by Bradley Allsop
Youth voter turnout has long been a topic of debate, controversy and worry in British politics. Always below the national average, it has plunged even more than other age-groups’ dovetailing turnout in recent decades, sparking expressions of concern (although comparatively little policy change) from political parties. This seemed to have changed last June, with sites such as Yougov and NME reporting large increases in the youth vote for the 2017 general election, with the figures suggesting the largest rise in youth turnout in British political history.
by Chris Jarvis
Culture and politics are inseparable. Culture is more than mere entertainment, more than escapism. Culture is central to how we understand the world, build our value sets and perceive our fellow people. It stirs human emotion in unique ways, pulling different levers in the brain. Sometimes overtly, sometimes with subtlety, the dominant cultural practices, institutions, icons and outputs are used to reinforce the dominant political system and defend the status quo. Establishment weaponise culture as a means of influence.
But this isn’t the sole preserve of the political right.
Looking through history, many of the most important moments of popular revolt have an accompanying soundtrack. The resistance to the Vietnam War had the protest folk singers. Rage Against the Machine were agitators of the US anti-globalisation movement. Riot Grrrl acts built feminist infrastructure, led pro-choice campaigns and brought ‘the personal is political’ sentiments to the fore of a cultural phenomenon. And so on, and so on.
This isn’t coincidental.Continue Reading
by Mike Vinti
The lines between the underground and mainstream music worlds have been blurring for a while now. As with the majority of issues facing the music industry these days, this is largely because of the internet. While it’s been an undeniably positive force on music itself, allowing fans and artists to connect more easily as well as opening whole new worlds of music to potential fans, it’s also made underground music more marketable.
This may not sound like a bad thing, and to a large extent it isn’t. While it would be great if musicians could live off credibility alone, in the ruthless world of capitalism in which we live, you need to be stacking that P if you want to survive. Where this increased marketability becomes less positive however is when corporations start getting involved.Continue Reading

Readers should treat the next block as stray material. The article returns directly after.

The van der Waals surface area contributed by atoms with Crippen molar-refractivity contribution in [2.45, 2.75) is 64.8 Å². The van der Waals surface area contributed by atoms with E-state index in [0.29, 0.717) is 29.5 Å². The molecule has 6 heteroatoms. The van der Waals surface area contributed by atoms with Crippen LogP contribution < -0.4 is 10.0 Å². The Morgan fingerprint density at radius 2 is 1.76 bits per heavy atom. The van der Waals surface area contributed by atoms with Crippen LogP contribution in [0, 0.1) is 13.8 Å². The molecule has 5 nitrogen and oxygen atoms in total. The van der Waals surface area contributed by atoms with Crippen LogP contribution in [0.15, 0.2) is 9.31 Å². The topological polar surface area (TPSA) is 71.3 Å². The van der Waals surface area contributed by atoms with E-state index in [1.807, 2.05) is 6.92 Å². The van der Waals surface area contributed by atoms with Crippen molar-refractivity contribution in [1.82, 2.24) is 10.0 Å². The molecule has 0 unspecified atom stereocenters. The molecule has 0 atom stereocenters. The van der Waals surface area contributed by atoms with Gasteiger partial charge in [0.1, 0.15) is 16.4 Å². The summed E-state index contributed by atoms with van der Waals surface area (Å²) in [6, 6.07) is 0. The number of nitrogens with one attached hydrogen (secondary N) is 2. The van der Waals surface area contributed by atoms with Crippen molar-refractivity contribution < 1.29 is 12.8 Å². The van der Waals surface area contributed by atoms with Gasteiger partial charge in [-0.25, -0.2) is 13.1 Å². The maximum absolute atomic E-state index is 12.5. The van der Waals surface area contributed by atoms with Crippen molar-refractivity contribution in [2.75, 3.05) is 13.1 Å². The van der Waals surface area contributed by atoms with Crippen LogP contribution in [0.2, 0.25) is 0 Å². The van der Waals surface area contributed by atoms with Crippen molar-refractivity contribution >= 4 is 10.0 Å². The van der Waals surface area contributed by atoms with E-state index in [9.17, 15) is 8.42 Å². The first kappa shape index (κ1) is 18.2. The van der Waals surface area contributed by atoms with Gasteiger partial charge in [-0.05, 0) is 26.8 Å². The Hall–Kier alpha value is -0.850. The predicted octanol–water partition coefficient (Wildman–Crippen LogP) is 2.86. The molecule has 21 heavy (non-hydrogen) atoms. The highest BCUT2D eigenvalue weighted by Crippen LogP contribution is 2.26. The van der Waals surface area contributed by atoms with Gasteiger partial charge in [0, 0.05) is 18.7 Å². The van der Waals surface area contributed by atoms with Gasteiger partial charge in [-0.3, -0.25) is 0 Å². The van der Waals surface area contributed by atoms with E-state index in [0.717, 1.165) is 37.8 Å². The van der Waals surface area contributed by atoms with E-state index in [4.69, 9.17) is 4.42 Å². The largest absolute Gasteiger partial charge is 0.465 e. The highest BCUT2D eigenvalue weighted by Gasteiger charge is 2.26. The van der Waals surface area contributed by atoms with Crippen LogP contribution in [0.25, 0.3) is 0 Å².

by Mike Vinti
Feminism has been in the news a lot recently. Whether it’s Femen’s brand of topless demonstrations, protests at the premier of the film Suffragette or straw-man attacks on the movement in the Spectator, for a movement that’s been active for some decades now, its seems that 2015 was the year the cause really broke into mainstream circles.
Pop music in particular has been significantly influenced by feminism this year. Beyoncé and Nicki Minaj established themselves as sex positive feminists and two of the biggest musicians on the planet, bands like Catfish & the Bottlemen are publicly derided for the kind of indie-lad-band antics that would have been celebrated in the NME five years ago and Whirr pretty much just wrecked their career by slinging misogynistic insults at the trans-fronted, feminist punk band G.L.O.S.S on Twitter. Two years ago we had ‘Blurred Lines’ – now we have clearly defined boundaries of consent.
by Jack Brindelli
With the formerly radical New Musical Express projected to become a free hand-out for corporate partners like Top Shop, former writer Paul Wellings talks Rock Against Racism, Jeremy Corbyn and Monty Python with Jack Brindelli and the Norwich Radical.
by Mike Vinti.
If 2014 was the year of anything it was the year popular music started to be taken seriously. Services such as Spotify, and the dawn of Smartphones, means that music is more a part of our lives than ever before; a trend that’s influencing the way we engage with it both in terms of platform and as an art-form. It’s easy to view music as a compliment to life, a melodic enhancer to otherwise mundane activities and there’s nothing particularly wrong with treating it as such — I can’t force you to like Death Grips. Music can and should bring pleasure, but as we listen to more and more of it, its messages and intentions are being ignored.
For years now, debate has raged about the messages and politics in TV, Cinema and in Literature, hell, even music videos have had their fifteen minutes of ‘long read’ blog coverage, yet music itself has gone largely ignored. The reason for this, as a friend of mine noted recently, is because of music’s ubiquity — it’s everywhere, all the time. It soundtracks our walks home and our work, our free time and our periods of most intense concentration — as I write this, I am, totally unsurprisingly, listening to music.